#define RESTAURANT 0 #define RESTAURANT_USE 1 #define RESTAURANT_ORIG 1 #define RESTAURANT_CUISINE 2 #define RESTAURANT_VISITED 3 string restaurants[][]; /* The restaurants we're choosing from */ string input[][]; /* The csv as an array */ int choice; /* The restaurant we're going to */ int rn; /* The number of restaurants to choose from */ int size; /* The size of the input array */ int count; /* Counter */ int visits; /* How many times we've gone to a place */ int main() { //Seed random number generator. Not necessary but used as example. SeedRandom(GetTickCount()); //Get the CSV file and place it in a 2 dimensional array input = CSVReadTable(GetScriptFolder() + "\\restaurants.csv"); //Get how many rows there are (restaurants) size = ArrayGetAxisDepth(input); //Check to see if an array exists if (size == 0) { AddMessage("File not found or improperly formatted."); return; } //Set the current number of restaurants to be used rn = 0; //Start a loop to go through every row in the CSV for (count = 0; count < size; count++) { //Check if the restaurant is to be used this week if (input[count][RESTAURANT_USE] == "TRUE") { //Add the restaurant name to the use list restaurants[rn][RESTAURANT] = input[count][RESTAURANT]; //Keep track of positions in the input array to reference back restaurants[rn][RESTAURANT_ORIG] = FormatString("%d", count); //Increase current restaurant position rn++; } } //Random number between 0 and the number of restaurants choice = Random() % rn; //Get the number of visits to the restaurant chosen visits = TextToInteger(input[TextToInteger(restaurants[choice][RESTAURANT_ORIG])][RESTAURANT_VISITED]); //Increment the number of visits visits++; //Store the number back in the input array input[TextToInteger(restaurants[choice][RESTAURANT_ORIG])][RESTAURANT_VISITED] = FormatString("%d", visits); //Inform the user what the chosen restaurant is AddMessage(FormatString("Food this week is: %s", restaurants[choice][RESTAURANT])); //Write the input array back to the CSV file CSVWriteTable(input, GetScriptFolder() + "\\restaurants.csv"); return ERROR_NONE; }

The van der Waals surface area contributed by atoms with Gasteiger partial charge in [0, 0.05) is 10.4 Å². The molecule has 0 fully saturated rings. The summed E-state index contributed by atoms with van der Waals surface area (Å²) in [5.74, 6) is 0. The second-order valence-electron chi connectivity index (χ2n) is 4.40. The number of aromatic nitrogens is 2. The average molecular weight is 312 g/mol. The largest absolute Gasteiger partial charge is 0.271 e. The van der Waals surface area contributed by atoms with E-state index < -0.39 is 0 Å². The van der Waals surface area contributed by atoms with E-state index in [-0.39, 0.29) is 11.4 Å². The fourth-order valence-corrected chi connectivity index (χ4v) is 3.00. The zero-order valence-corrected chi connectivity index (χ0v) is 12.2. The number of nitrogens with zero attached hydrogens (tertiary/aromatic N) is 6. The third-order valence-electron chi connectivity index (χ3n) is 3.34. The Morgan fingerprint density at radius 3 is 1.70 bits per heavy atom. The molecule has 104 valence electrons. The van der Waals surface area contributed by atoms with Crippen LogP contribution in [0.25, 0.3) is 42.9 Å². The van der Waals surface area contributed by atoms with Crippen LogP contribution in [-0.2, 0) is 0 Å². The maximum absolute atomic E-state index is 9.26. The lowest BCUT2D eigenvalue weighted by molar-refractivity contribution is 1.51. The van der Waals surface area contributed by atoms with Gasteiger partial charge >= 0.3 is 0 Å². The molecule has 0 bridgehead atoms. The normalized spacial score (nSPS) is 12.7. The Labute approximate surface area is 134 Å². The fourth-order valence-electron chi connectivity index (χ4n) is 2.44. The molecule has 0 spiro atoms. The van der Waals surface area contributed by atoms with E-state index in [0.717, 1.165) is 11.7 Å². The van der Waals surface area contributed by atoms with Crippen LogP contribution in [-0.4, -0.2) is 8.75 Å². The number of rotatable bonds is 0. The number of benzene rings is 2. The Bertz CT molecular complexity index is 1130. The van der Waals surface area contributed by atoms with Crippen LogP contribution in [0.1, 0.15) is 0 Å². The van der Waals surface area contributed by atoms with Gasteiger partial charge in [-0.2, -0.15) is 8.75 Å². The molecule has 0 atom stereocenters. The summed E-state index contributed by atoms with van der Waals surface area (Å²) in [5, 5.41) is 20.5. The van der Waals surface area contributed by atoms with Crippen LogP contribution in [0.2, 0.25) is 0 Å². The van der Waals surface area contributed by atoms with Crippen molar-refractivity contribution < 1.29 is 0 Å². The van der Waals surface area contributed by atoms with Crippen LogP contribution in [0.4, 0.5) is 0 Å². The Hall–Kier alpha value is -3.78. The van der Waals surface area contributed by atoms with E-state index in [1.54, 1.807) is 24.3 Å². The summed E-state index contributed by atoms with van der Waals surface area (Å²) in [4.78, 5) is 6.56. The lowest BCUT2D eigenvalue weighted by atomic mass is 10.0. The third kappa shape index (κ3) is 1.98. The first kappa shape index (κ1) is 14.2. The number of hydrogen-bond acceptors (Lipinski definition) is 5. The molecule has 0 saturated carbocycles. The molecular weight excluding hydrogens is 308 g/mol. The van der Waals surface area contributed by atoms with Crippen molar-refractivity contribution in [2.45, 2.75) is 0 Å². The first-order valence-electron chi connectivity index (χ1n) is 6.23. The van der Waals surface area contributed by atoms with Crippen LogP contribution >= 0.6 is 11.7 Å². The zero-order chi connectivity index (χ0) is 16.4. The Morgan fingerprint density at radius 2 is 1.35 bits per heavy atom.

First we get the CSV file and store it in a 2 dimensional string array.

input = CSVReadTable(GetScriptFolder() + "\\restaurants.csv");

We get the array depth to find out how many rows are in the CSV file. This allows us to know the total number of restaurants in the file so we can iterate through them and figure out how many of those are available for us to pick.